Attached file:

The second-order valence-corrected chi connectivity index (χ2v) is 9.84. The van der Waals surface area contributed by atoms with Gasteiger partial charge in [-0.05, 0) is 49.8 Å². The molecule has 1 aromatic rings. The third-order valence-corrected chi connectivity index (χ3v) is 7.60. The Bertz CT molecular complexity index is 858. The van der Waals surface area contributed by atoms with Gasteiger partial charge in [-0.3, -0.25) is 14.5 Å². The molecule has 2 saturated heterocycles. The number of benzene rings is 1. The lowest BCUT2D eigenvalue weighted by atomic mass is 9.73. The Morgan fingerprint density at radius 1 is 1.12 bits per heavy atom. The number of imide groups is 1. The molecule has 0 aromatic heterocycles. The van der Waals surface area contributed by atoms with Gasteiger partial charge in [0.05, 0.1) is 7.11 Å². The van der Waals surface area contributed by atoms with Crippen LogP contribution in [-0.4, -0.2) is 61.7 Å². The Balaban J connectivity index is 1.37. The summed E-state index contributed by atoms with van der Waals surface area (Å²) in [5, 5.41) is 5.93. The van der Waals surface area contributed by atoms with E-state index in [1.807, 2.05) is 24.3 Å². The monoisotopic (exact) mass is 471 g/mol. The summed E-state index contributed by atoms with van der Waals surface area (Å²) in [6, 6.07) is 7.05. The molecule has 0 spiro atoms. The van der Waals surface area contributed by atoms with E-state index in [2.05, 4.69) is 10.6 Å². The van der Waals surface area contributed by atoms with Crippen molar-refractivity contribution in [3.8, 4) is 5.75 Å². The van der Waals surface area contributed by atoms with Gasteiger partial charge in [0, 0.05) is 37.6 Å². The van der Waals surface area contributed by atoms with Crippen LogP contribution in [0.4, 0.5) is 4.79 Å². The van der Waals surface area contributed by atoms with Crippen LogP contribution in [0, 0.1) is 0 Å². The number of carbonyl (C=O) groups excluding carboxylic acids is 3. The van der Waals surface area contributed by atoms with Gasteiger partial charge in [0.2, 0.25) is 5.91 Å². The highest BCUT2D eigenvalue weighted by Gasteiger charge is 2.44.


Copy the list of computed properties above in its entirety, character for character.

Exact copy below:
The second-order valence-corrected chi connectivity index (χ2v) is 9.84. The van der Waals surface area contributed by atoms with Gasteiger partial charge in [-0.05, 0) is 49.8 Å². The molecule has 1 aromatic rings. The third-order valence-corrected chi connectivity index (χ3v) is 7.60. The Bertz CT molecular complexity index is 858. The van der Waals surface area contributed by atoms with Gasteiger partial charge in [-0.3, -0.25) is 14.5 Å². The molecule has 2 saturated heterocycles. The number of benzene rings is 1. The lowest BCUT2D eigenvalue weighted by atomic mass is 9.73. The Morgan fingerprint density at radius 1 is 1.12 bits per heavy atom. The number of imide groups is 1. The molecule has 0 aromatic heterocycles. The van der Waals surface area contributed by atoms with Gasteiger partial charge in [0.05, 0.1) is 7.11 Å². The van der Waals surface area contributed by atoms with Crippen LogP contribution in [-0.4, -0.2) is 61.7 Å². The Balaban J connectivity index is 1.37. The summed E-state index contributed by atoms with van der Waals surface area (Å²) in [5, 5.41) is 5.93. The van der Waals surface area contributed by atoms with E-state index in [1.807, 2.05) is 24.3 Å². The monoisotopic (exact) mass is 471 g/mol. The summed E-state index contributed by atoms with van der Waals surface area (Å²) in [6, 6.07) is 7.05. The molecule has 0 spiro atoms. The van der Waals surface area contributed by atoms with E-state index in [2.05, 4.69) is 10.6 Å². The van der Waals surface area contributed by atoms with Crippen molar-refractivity contribution in [3.8, 4) is 5.75 Å². The van der Waals surface area contributed by atoms with Gasteiger partial charge in [0, 0.05) is 37.6 Å². The van der Waals surface area contributed by atoms with Crippen LogP contribution in [0.4, 0.5) is 4.79 Å². The van der Waals surface area contributed by atoms with Crippen LogP contribution in [0, 0.1) is 0 Å². The number of carbonyl (C=O) groups excluding carboxylic acids is 3. The van der Waals surface area contributed by atoms with Gasteiger partial charge in [0.2, 0.25) is 5.91 Å². The highest BCUT2D eigenvalue weighted by Gasteiger charge is 2.44.